Fruits and Vegetables
The best choices when it comes to fruits and vegetables are crunchy and firm ones. Think apples, pears and celeries. These choices have high water content, which dilutes the effects of fructose (fruit sugars) and stimulate the production and flow of saliva. Saliva washes away food particles and buffers mouth acids, and protecting the teeth against decay.
Other great choices are fruits rich in Vitamin C, which is known to strengthen blood vessels and connective tissues in your jaw. Vitamin C also reduces inflammation, which can help with cases of gingivitis. Citrus fruits are a rich source this nutrient, but they are highly acidic and should be taken in moderation. You can get lots of vitamin C from other fruits such as strawberries, blueberries, cranberries, cantaloupe, kiwis, and pineapples.
Fatty fish like wild salmon, tuna and mackerel are rich in vitamin D, which is critical for oral health. Vitamin D allows the body to absorb calcium. Vitamin D from wild fish makes it easier for your bones (and teeth!) to absorb calcium from the other foods that you are eating.
Green tea contains phenols known as catechins, which are antioxidants that control bacterial infection and fight inflammation. Regular intake of green tea can reduce the occurrence of periodontal disease and lower the risk of teeth loss, especially for older individuals.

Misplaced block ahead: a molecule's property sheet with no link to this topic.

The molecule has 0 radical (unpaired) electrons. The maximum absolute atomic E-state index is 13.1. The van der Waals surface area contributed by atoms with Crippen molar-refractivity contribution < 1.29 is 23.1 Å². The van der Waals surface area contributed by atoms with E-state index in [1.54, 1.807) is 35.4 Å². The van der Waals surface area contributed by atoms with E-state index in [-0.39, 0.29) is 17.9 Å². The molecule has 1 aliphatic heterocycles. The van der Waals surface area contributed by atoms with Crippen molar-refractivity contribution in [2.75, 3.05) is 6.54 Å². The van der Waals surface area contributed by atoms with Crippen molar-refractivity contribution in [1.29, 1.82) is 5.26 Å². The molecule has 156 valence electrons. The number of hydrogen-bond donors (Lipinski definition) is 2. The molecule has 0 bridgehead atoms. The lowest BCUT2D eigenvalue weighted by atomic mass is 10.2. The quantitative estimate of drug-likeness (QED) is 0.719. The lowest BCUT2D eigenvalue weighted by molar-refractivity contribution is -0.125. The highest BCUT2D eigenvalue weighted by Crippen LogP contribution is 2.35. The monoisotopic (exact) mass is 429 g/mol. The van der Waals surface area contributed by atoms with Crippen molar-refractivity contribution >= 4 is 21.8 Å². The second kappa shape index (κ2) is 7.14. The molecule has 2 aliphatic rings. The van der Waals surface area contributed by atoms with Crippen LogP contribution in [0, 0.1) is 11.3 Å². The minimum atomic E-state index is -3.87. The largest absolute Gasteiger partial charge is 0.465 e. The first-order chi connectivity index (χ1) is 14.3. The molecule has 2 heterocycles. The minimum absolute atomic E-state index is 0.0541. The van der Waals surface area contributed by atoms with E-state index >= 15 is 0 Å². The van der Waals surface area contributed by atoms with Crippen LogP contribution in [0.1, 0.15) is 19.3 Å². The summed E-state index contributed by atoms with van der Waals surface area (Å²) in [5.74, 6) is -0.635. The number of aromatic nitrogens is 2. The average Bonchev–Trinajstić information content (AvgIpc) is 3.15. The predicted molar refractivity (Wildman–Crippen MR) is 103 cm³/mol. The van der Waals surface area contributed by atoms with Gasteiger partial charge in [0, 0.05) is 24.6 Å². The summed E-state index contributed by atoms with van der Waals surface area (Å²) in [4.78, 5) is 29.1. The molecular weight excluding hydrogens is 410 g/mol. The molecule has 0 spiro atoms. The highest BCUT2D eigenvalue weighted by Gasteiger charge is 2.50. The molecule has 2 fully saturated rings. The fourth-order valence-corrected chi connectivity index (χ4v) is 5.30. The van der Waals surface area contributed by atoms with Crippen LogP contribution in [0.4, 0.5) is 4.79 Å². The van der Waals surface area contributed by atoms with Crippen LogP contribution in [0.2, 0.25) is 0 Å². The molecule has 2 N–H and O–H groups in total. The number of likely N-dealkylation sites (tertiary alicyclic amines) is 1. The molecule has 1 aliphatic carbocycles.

Onions and Garlic
Most of us avoid onions and garlic for the fear of having bad breath, but eating them raw can actually be good for the oral cavity. Raw onions and garlic have antimicrobial compounds that kill cavity causing bacteria inside the mouth. If you really can’t stomach either of them raw, then you can have them cooked, as cooked onions and garlic is better than none at all.
Sugars from the food we eat feed bacteria found inside our mouth, increasing the risk for developing tooth decay. Sugar substitutes taste like sugar but are not digested the same way, and are better for the mouth. Some substitutes include aspartame, saccharin, sucralose and sorbitol among others.
Your Best Drinks
When it comes to drinking to your oral health, your best bet is always water. Milk and unsweetened tea are also good choices. Limit your consumption of sugary drinks as much as you can, and avoid sipping on sugary juices and sodas throughout the day, as it exposes your teeth to cavity causing sugars.
What About Bad Food?
Given this list of foods that are bad for the teeth, then it’s helpful to have a list of what to avoid. Instead of going through a very extensive list, here’s something you may want to remember – anything starchy or sugary feeds the bacteria that causes problems in your oral cavity. When these starches and sugars come into contact with plaque, they produce acids that attack your teeth right after you eat. Repeated attacks can cause enamel breakage, which leads to tooth decay. Foods high in acids are also bad choices because they damage the enamel.
It can be difficult to avoid these foods entirely, but it helps to eat them in moderation, or as part of a bigger meal. Of course, it’s important to follow up with proper oral care activities such as flossing, brushing, use of mouth wash and regular visits to your dentist.